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These residential areas are characterized by a lack of basic facilities and services: access for pedestrians and cars, street lighting, open spaces, potable water and metered electricity. Coordinated efforts to regulate land uses, manage growth and enforce building codes that protect health and safety can help provide housing opportunities in areas that are adequately served by infrastructure, provide access to employment and shopping districts, reduce reliance on the automobile and reduce vulnerability to flooding. Social housing programs, home renovation programs and self-help programs are needed to address the current and future needs. Integrated into this issue is the lack of critical infrastructure that increases the settlementsâ&#x20AC;&#x2122; risk to flooding and hinders decent living conditions. Regarding better planning and regulation, there appears to be significant support: when asked if they think it is necessary to regulate where certain types of businesses or even residences may locate, 73.8 percent of respondents to the Public Opinion Survey agreed that it is necessary to regulate where certain types of business or residents may locate in the City. A comprehensive plan allows the City to manage growth and land development. Uncoordinated growth represents an unnecessary, inefficient and unsustainable extension

of the footprint, resulting in an increase in service costs, congestion, pollution, as well as destruction of natural and environmentally sensitive areas, which compromise resilience to natural hazards. Downtown Revitalization As people choose to settle further away from the downtown area, the city centre loses its residential functions, creating an increase in neglected and abandoned buildings. This includes some of the cultural and historical heritage sites like the colonial style houses along Cork Street, Fort Street and Southern Foreshore Street, which are falling into disrepair. The location of these sites makes them ideal for revitalization, but a dwindling population and decreasing densities make these opportunities difficult to realize. Increases in vacant and abandoned prop erties are generally associated with increases in criminal activities. Belize City will continue being the main activity hub during the day, with fewer people living in the area. Programs that facilitate maintenance and upkeep of properties, monitor vacancies, enforce building codes and address crime can slow this transition and encourage reinvestment by private property owners and other municipal agencies. 103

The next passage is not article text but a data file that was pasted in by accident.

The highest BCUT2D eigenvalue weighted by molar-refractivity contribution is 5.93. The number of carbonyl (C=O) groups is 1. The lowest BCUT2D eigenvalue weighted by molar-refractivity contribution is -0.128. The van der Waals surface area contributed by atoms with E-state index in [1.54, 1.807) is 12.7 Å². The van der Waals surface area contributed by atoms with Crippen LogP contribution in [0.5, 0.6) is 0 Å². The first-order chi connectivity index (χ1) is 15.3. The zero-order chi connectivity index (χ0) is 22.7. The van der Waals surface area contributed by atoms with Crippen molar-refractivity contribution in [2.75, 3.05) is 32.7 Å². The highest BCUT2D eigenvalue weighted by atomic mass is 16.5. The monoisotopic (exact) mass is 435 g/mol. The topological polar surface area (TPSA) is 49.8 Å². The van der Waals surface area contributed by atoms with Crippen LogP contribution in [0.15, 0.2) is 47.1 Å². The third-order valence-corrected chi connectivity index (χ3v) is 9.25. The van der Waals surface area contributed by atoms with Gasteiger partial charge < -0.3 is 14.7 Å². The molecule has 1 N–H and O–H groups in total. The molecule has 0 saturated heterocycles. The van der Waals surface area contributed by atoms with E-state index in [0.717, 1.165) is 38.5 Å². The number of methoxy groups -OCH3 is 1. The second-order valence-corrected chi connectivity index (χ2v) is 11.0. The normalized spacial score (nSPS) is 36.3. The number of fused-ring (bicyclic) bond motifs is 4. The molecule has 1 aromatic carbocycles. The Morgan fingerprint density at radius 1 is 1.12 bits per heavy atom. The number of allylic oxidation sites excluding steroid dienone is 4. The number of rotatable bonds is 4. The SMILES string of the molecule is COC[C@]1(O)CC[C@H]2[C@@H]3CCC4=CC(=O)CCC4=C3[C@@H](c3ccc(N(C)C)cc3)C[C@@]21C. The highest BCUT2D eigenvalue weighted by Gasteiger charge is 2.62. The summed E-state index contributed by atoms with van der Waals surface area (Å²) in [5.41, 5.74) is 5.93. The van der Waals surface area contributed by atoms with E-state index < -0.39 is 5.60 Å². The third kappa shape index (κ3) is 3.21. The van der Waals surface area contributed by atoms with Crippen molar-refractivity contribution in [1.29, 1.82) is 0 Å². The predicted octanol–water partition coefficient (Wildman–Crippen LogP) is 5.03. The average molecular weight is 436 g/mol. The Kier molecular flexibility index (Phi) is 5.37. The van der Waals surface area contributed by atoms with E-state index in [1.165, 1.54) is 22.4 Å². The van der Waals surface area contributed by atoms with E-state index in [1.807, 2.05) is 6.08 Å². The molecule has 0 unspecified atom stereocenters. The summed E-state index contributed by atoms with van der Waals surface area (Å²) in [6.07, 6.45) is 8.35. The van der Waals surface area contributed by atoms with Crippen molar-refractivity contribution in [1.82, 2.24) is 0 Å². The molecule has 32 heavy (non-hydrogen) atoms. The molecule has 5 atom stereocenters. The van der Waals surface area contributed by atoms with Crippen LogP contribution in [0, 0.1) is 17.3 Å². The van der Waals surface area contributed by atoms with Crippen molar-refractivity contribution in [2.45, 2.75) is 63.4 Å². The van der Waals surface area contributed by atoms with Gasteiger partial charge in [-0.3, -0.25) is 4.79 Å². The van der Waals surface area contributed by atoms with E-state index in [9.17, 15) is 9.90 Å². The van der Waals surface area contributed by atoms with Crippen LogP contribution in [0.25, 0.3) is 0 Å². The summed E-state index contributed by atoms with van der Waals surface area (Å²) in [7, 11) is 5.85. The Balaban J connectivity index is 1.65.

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four

Coordination, Communication and Capacity Building Some important plans and programmes with impacts on the study area have been identified, including the Belize City Development Plan (1997), Master Plan for Belize City (2011), Comprehensive National Transportation Master Plan for Belize (2018), National Sustainable Tourism Master Plan for Belize 2030 (2011) and Downtown Rejuvenation Project (2013). While these efforts are important, they have not incorporated land management of the newer areas of the city, nor zoning that can be enforced to implement these plans. When implementing plans and policies, there is a need for coordination and communication between national and local levels. National and local building codes are not uniform, which creates problems when an application must be submitted at each level. Efforts to achieve consistency and streamline procedures will pay dividends in the quantity and quality of construction and development.

104